“Why are you so blue Grandma? Every time I visit you, lately, you seem sad.”

Grandma Sandy replied, “I don’t know, I have so much to be thankful for in my life. I guess it just boils down to missing Grandpa, our life together, and all the great times we had surrounding the holidays.”

Grandma Sandy went on to talk about their first Christmas together. It was just the two of them in their little rented upstairs apartment. Grandpa happened to be home on leave for the Navy. He was shipping out again so they made it count. They didn’t have a tree but she made them stockings to hang by the radiator, and cut out some paper snowflakes to put in the window. She made cookies so the apartment smelled like the Christmas she had at home. Grandma planned a nice supper for the two of them; thank goodness they lived above the deli. Her plan was to have a nice cut of baked ham and scalloped potatoes. Grandma said she managed to make a pumpkin pie, but couldn’t guarantee the crust.

They enjoyed their meal and talked about the future family they were so looking forward too. They missed each other terribly while he was out to sea even though they wrote each other often. Just knowing they had a plan when he returned to civilian life made it all bearable for both of them.

“What a nice story Grandma, thank you so much for sharing that with me.”

Grandma Sandy, said, “Of course child, but there is more. As time marched on, it has a way of doing that with or without you, our lives came into focus and started to become everything we imagined. The war was over and Grandpa had served his country. We bought a house and I was expecting your mother, our little angel, who we fittingly named Angelina. Then came Kenneth and Shane was not far behind. The house was full of life.”

“It wasn’t always easy, but we had a genuine love for each other and our family, as well as a deep faith. We celebrated birthdays and holidays. Christmas was our most celebrated holiday with food, decorations, and gifts. My, how the kids loved the anticipation of Santa. As a family, we loved setting out a plate with freshly baked cookies and a glass of milk for Santa, then we headed upstairs to read Twas’ the Night Before Christmas, until everyone was asleep.”

Oh Grandma, “I love that. It reminds me of what mom would do for us when we were younger. She carried on the traditions you created for her when she was a child.”

Grandma Sandy said with a pause, “Yes, that is exactly what we hoped our children would take with them as they entered their adult lives and futures with their families.”

Grandma Sandy lost Grandpa in the month of December a few years back. She had not fully accepted the loss because of their connection of nearly 70 years. They were high school sweethearts to the end. She was getting around okay, and was preparing for some tough decisions. She had decided to downsize and was looking for an assisted living apartment. One day she was waiting for a discussion with an assisted living about a potential move there when she met an Aging Life Care Manager® who was sitting with their senior client, waiting for a tour, as well. The Care Manager explained how she helped with recommendations for the right level of care for her clients and Grandma knew that she needed help making the right decision about where to live so she asked the Care Manager for a business card and followed up later that week. Her meetings with the care manager helped her find options to deal with grief, make decisions about downsizing and how to manage a move, as well as prepare for her long-term care needs. Grandma Sandy could not have been more blessed with making this professional connection. She was able to tell her Care Manager everything that was going on and what she felt she needed to do. She had truly met a professional who understood what was involved every step of the way. The Care Manager was actively involved by taking her to physician’s appointments, making home visits to check on her, and encouraging regular physical therapy to keep her moving.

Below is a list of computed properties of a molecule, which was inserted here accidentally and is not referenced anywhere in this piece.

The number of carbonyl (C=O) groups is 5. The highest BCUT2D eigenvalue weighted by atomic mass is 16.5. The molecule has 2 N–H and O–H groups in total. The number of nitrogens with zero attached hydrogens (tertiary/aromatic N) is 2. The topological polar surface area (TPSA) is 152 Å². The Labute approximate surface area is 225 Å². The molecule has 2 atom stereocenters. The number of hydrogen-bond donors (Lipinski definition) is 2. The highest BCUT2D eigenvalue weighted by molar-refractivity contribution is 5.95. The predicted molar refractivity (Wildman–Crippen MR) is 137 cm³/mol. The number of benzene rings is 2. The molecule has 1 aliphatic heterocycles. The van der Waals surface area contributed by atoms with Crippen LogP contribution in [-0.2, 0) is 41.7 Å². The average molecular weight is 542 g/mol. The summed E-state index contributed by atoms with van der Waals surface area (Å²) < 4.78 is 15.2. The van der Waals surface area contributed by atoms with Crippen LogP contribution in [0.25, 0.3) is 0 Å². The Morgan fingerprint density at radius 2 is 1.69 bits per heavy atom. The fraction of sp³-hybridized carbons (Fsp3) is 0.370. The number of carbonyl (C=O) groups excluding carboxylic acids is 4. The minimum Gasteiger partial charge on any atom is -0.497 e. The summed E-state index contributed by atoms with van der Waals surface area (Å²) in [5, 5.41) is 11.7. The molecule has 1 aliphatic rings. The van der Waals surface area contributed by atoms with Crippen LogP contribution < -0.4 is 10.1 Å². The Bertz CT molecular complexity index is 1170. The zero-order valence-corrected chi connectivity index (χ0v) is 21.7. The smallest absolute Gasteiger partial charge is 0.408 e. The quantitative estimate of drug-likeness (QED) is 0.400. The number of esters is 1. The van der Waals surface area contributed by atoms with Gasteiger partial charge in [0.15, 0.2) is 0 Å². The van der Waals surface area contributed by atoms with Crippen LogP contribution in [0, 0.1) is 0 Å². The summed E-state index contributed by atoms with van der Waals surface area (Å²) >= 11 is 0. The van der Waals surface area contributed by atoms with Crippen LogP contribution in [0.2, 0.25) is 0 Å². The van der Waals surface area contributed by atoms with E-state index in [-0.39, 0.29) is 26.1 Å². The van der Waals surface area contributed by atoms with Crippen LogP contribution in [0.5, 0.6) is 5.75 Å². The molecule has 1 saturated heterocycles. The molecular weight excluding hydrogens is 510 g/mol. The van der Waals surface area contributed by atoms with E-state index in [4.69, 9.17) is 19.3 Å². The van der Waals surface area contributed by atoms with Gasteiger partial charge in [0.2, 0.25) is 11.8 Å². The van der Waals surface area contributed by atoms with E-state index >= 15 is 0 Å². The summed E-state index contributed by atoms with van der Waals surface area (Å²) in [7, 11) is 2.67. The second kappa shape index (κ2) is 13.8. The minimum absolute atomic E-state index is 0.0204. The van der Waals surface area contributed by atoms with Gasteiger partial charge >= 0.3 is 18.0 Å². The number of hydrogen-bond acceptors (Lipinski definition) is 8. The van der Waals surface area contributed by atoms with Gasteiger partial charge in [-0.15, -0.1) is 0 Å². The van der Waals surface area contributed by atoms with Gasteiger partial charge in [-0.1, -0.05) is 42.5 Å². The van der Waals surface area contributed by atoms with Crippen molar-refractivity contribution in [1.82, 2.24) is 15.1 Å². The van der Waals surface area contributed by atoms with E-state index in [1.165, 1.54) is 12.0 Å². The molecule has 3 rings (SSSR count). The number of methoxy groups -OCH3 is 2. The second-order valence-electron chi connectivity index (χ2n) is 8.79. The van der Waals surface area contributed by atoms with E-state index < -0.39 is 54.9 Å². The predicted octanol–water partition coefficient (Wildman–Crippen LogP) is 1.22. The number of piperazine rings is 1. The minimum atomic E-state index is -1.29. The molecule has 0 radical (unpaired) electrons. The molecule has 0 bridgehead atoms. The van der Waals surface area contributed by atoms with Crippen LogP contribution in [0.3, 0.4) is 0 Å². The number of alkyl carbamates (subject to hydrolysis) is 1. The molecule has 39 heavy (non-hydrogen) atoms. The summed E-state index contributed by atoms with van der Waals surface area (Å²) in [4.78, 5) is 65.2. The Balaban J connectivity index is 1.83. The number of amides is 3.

Her memories of life with her husband and family always come flooding back to her around the holidays. She feels the joy and happiness of the season, through her family and friends, but also feels a bit empty. Some days she just wants to stay in bed because her energy is low, and she was losing weight. “Grandma Sandy, that sounds like depression,” her granddaughter commented. Her granddaughter went on to ask what she could do to help because she knew what Grandma Sandy was feeling could lead to a deep depression. She asked if there was someone she could talk to about this and Grandma Sandy said, “Yes, I know just the person. I am going to contact my Care Manager, who I know will have some ideas and who has probably helped many seniors just like me. I will call her to wish her the Merriest Christmas ever and ask if she has any suggestions on how to help me get the merry back in my Christmas.”

If you or someone in your family are facing aging challenges, please give us a call at (920) 740-8441 or email us at sue@coylecaremanagement.com. We’ll be happy to assist!